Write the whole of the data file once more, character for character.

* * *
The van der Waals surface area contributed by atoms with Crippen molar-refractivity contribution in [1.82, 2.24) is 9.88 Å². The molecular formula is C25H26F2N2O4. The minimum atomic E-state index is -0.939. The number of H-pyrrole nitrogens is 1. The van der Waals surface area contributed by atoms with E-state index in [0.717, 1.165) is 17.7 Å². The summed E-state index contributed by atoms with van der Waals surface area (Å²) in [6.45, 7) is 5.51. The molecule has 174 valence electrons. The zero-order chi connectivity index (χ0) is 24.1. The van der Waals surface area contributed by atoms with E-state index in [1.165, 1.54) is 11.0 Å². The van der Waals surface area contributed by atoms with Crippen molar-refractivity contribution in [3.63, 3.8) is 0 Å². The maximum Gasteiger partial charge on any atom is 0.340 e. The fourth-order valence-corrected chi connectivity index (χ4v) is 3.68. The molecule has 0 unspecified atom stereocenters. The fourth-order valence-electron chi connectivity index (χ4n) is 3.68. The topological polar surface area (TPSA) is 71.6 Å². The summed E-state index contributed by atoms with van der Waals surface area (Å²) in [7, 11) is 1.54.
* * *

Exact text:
The van der Waals surface area contributed by atoms with Crippen molar-refractivity contribution in [1.82, 2.24) is 9.88 Å². The molecular formula is C25H26F2N2O4. The minimum atomic E-state index is -0.939. The number of H-pyrrole nitrogens is 1. The van der Waals surface area contributed by atoms with E-state index in [0.717, 1.165) is 17.7 Å². The summed E-state index contributed by atoms with van der Waals surface area (Å²) in [6.45, 7) is 5.51. The molecule has 174 valence electrons. The zero-order chi connectivity index (χ0) is 24.1. The van der Waals surface area contributed by atoms with E-state index in [1.165, 1.54) is 11.0 Å². The van der Waals surface area contributed by atoms with Crippen molar-refractivity contribution in [3.63, 3.8) is 0 Å². The maximum Gasteiger partial charge on any atom is 0.340 e. The fourth-order valence-corrected chi connectivity index (χ4v) is 3.68. The molecule has 0 unspecified atom stereocenters. The fourth-order valence-electron chi connectivity index (χ4n) is 3.68. The topological polar surface area (TPSA) is 71.6 Å². The summed E-state index contributed by atoms with van der Waals surface area (Å²) in [7, 11) is 1.54.